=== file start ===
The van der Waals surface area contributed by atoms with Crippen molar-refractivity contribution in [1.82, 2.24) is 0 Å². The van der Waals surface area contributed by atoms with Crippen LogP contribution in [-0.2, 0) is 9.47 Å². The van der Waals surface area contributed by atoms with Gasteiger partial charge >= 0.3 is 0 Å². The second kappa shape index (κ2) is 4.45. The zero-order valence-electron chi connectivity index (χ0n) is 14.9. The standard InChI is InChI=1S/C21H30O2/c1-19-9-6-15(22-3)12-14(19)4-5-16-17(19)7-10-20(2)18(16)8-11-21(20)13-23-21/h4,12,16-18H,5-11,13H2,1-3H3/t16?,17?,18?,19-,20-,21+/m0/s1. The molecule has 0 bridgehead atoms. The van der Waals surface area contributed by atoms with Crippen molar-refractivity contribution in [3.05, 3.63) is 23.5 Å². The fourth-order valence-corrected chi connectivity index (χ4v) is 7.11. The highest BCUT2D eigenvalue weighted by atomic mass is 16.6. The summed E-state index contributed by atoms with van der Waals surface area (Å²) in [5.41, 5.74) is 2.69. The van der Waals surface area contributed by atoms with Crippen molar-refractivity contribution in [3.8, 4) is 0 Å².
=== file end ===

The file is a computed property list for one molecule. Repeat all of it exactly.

The van der Waals surface area contributed by atoms with Crippen molar-refractivity contribution in [1.82, 2.24) is 0 Å². The van der Waals surface area contributed by atoms with Crippen LogP contribution in [-0.2, 0) is 9.47 Å². The van der Waals surface area contributed by atoms with Gasteiger partial charge >= 0.3 is 0 Å². The second kappa shape index (κ2) is 4.45. The zero-order valence-electron chi connectivity index (χ0n) is 14.9. The standard InChI is InChI=1S/C21H30O2/c1-19-9-6-15(22-3)12-14(19)4-5-16-17(19)7-10-20(2)18(16)8-11-21(20)13-23-21/h4,12,16-18H,5-11,13H2,1-3H3/t16?,17?,18?,19-,20-,21+/m0/s1. The molecule has 0 bridgehead atoms. The van der Waals surface area contributed by atoms with Crippen molar-refractivity contribution in [3.05, 3.63) is 23.5 Å². The fourth-order valence-corrected chi connectivity index (χ4v) is 7.11. The highest BCUT2D eigenvalue weighted by atomic mass is 16.6. The summed E-state index contributed by atoms with van der Waals surface area (Å²) in [5.41, 5.74) is 2.69. The van der Waals surface area contributed by atoms with Crippen molar-refractivity contribution in [3.8, 4) is 0 Å².